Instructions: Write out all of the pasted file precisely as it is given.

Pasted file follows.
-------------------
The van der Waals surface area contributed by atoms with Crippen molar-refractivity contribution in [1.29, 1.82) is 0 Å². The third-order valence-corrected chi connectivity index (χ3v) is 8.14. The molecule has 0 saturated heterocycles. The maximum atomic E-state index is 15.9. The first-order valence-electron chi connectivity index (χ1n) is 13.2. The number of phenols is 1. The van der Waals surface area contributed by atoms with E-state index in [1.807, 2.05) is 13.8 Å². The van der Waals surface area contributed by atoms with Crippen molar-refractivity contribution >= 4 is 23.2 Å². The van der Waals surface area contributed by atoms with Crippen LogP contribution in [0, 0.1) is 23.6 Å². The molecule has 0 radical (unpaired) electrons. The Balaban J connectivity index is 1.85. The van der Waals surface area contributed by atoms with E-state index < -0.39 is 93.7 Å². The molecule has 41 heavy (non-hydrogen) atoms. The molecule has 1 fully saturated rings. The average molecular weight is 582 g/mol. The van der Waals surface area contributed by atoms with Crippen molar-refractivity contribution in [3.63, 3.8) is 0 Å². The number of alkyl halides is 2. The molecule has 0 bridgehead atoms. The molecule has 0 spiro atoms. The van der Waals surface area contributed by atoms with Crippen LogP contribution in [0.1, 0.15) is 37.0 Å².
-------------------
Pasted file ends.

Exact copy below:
The van der Waals surface area contributed by atoms with Crippen molar-refractivity contribution in [1.29, 1.82) is 0 Å². The third-order valence-corrected chi connectivity index (χ3v) is 8.14. The molecule has 0 saturated heterocycles. The maximum atomic E-state index is 15.9. The first-order valence-electron chi connectivity index (χ1n) is 13.2. The number of phenols is 1. The van der Waals surface area contributed by atoms with E-state index in [1.807, 2.05) is 13.8 Å². The van der Waals surface area contributed by atoms with Crippen molar-refractivity contribution >= 4 is 23.2 Å². The van der Waals surface area contributed by atoms with Crippen LogP contribution in [0, 0.1) is 23.6 Å². The molecule has 0 radical (unpaired) electrons. The Balaban J connectivity index is 1.85. The van der Waals surface area contributed by atoms with E-state index < -0.39 is 93.7 Å². The molecule has 41 heavy (non-hydrogen) atoms. The molecule has 1 fully saturated rings. The average molecular weight is 582 g/mol. The van der Waals surface area contributed by atoms with Crippen molar-refractivity contribution in [3.63, 3.8) is 0 Å². The number of alkyl halides is 2. The molecule has 0 bridgehead atoms. The molecule has 0 spiro atoms. The van der Waals surface area contributed by atoms with Crippen LogP contribution in [0.1, 0.15) is 37.0 Å².